Like the collages that its protagonist-artist creates, “The Blue Flower” is a music-theater piece that is a wild mash, abundant in imagery and imagination. But for all its bold visuals, music and staging, the world preem, shepherded by composer Stephen Schwartz, lacks emotional resonance to ground its creative aspirations.
This multi-media work, given an extravagant production at American Repertory Theater, is in need of less art and more craft. The show desperately calls out for a hand that can sharpen the storytelling, edit the excess and give depth to the main characters who, for all the Sturm und Drang around them, remain passive and shallow figures in an epic tale that attempts to be a grand romance of historic proportions.
The time-jumping piece centers on three European artists and a scientist who get swept up in the shifting geo-political landscape during the first half of the 20th century. Max (Daniel Jenkins) and Franz (Lucas Kavner) becomes friends in art school who meet and fall in love with Maria (Teal Wicks), a brilliant young scientist, who is smitten with Franz. They befriend Hannah (Meghan McGeary), a performance artist, who is attracted to Max, who still pines for Maria.
Enter World War I and the death of one of the quartet. Which changes everything — but then again nothing really changes except the march of the terrible history of two world wars.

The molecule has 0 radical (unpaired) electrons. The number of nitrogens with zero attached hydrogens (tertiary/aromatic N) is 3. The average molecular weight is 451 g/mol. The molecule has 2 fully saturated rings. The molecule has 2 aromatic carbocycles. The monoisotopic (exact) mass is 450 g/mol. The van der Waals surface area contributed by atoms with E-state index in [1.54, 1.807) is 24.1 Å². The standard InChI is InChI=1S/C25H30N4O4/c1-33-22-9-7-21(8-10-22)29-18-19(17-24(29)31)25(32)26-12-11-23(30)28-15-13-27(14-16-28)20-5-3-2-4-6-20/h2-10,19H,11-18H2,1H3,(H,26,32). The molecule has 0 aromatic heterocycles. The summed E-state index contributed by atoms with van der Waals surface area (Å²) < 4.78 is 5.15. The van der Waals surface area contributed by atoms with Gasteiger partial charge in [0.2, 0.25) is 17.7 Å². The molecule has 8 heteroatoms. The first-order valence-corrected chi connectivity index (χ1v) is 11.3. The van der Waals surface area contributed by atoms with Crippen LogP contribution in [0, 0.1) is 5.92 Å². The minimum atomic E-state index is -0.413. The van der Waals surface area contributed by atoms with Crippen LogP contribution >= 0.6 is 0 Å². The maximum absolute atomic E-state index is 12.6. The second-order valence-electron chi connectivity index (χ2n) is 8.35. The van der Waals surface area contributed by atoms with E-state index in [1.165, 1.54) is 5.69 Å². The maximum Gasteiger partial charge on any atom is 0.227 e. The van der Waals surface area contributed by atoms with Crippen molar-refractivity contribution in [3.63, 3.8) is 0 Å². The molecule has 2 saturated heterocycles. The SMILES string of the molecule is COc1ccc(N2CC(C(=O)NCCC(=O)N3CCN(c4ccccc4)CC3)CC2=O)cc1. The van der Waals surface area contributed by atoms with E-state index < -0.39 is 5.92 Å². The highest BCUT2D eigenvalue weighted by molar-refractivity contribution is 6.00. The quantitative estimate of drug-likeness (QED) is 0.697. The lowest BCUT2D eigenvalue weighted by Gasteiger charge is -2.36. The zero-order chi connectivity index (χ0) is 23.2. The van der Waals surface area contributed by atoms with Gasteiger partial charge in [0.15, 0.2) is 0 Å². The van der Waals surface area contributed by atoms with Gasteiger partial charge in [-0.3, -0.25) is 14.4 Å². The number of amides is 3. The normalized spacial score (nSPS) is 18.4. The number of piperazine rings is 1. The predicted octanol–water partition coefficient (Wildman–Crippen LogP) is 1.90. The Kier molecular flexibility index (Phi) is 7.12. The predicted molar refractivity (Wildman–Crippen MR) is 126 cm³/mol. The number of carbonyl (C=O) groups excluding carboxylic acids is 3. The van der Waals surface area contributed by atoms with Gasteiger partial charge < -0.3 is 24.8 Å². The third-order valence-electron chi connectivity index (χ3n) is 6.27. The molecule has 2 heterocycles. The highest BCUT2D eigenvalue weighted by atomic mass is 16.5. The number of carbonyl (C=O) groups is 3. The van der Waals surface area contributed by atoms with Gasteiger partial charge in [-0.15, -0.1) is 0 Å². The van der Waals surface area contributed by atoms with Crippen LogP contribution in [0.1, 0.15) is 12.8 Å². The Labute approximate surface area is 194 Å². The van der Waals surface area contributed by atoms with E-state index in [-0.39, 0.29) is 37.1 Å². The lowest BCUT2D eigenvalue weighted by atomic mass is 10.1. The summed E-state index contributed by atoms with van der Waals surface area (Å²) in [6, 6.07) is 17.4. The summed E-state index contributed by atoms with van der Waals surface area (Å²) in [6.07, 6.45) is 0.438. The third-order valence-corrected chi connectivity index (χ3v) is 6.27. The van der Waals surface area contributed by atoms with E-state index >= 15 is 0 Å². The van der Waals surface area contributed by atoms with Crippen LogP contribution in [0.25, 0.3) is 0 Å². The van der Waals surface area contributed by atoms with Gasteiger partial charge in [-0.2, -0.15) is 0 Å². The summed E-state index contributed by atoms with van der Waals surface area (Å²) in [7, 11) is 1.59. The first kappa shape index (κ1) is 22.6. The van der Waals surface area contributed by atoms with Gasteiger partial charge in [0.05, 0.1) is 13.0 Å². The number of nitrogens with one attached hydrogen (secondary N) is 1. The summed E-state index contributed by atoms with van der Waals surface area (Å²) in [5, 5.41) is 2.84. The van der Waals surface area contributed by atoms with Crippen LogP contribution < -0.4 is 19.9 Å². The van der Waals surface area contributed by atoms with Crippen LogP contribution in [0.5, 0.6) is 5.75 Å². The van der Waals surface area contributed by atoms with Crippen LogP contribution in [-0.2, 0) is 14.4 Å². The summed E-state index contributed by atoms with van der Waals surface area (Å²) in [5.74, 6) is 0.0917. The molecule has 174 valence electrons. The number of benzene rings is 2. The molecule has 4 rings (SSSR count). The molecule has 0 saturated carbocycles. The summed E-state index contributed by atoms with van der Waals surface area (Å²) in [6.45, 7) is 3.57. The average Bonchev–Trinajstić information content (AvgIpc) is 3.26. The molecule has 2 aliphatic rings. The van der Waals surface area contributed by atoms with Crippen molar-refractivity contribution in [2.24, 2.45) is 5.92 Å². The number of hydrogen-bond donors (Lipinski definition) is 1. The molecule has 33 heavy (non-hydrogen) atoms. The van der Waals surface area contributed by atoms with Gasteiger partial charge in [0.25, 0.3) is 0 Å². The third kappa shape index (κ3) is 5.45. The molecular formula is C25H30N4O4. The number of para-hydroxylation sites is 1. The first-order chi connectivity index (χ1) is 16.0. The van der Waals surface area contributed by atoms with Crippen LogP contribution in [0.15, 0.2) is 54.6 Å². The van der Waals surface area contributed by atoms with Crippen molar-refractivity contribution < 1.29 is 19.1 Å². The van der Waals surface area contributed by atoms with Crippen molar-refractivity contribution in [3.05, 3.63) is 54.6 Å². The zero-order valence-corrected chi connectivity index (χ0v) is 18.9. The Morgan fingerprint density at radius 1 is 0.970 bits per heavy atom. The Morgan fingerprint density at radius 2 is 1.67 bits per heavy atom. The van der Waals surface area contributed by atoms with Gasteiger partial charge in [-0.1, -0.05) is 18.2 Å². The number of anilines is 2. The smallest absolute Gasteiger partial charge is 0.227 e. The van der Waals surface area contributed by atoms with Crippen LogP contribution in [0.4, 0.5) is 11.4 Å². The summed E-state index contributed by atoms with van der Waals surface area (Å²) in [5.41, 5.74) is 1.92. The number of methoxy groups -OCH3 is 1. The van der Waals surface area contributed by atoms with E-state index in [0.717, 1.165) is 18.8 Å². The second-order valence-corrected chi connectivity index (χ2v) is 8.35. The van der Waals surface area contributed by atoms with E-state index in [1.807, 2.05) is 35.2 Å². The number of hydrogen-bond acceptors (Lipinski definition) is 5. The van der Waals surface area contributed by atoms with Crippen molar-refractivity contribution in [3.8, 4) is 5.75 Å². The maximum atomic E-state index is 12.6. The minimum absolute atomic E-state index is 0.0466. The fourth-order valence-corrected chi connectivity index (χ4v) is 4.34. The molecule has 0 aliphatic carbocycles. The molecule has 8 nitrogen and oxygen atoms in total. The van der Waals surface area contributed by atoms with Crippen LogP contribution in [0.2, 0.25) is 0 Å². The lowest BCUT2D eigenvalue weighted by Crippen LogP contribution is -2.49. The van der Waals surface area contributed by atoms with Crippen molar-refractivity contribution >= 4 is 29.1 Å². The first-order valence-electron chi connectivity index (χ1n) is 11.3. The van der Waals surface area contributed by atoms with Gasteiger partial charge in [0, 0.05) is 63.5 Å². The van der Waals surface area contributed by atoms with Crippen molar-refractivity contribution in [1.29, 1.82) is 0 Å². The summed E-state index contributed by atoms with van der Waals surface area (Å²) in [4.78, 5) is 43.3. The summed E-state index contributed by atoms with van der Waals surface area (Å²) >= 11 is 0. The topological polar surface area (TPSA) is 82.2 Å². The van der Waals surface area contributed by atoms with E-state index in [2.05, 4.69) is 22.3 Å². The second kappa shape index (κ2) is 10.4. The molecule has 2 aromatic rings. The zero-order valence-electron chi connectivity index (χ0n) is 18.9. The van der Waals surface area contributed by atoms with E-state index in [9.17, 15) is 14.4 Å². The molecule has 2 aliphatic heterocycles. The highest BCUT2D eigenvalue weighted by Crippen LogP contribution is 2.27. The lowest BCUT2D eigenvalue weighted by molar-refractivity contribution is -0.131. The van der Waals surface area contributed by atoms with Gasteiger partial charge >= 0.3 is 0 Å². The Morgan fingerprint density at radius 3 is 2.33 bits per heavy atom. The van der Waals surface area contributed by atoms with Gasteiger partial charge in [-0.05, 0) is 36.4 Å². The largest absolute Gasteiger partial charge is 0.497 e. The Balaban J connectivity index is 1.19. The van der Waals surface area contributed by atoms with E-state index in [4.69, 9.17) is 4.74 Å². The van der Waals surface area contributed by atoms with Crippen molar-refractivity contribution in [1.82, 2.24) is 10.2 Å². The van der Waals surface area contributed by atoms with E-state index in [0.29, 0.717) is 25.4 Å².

Instead of playing their scenes, the characters spend much of the time indicating the mourning of their losses — unrequited love, the death of friends and lover, their
innocence — which are narrated by the archly named Fairytale Man (a perpetually sardonic Tom Nelis) or through collage-y video clips, created by Jim and Ruth Bauer.
Stylistically, “The Blue Flower” reflects the artistic world of its time — from Dada and the surrealism movements to Brecht/Weill cabaret to street performers to cinema — and much of the musical numbers in the show’s first act lands effectively, echoing these influences.
But in the drawn-out second act, one longs for the delivery of its artistic promise and a satisfying whole made up of more than these scattered deconstructed parts.
There’s no denying the considerable talent involved, however. Jim Bauer’s often beguiling music — as terrifically played by an eight-piece onstage band — is rich in melody, daring in structure and playful in its eclectic style, especially when he mixes country-and-western music into the mix or lands a romantic ballad squarely front and center, such as Wick’s stunning stand-alone song, “Eiffel Tower.” (His lyrics, while lovely in some numbers, grow tiresome in their preciousness.)
Leads are vocally solid and Jenkins especially invests Max with far more than what’s on the page. But in the end, “The Blue Flower” is a show to behold as an art object, not yet to be loved as a emotionally connected theatrical creation.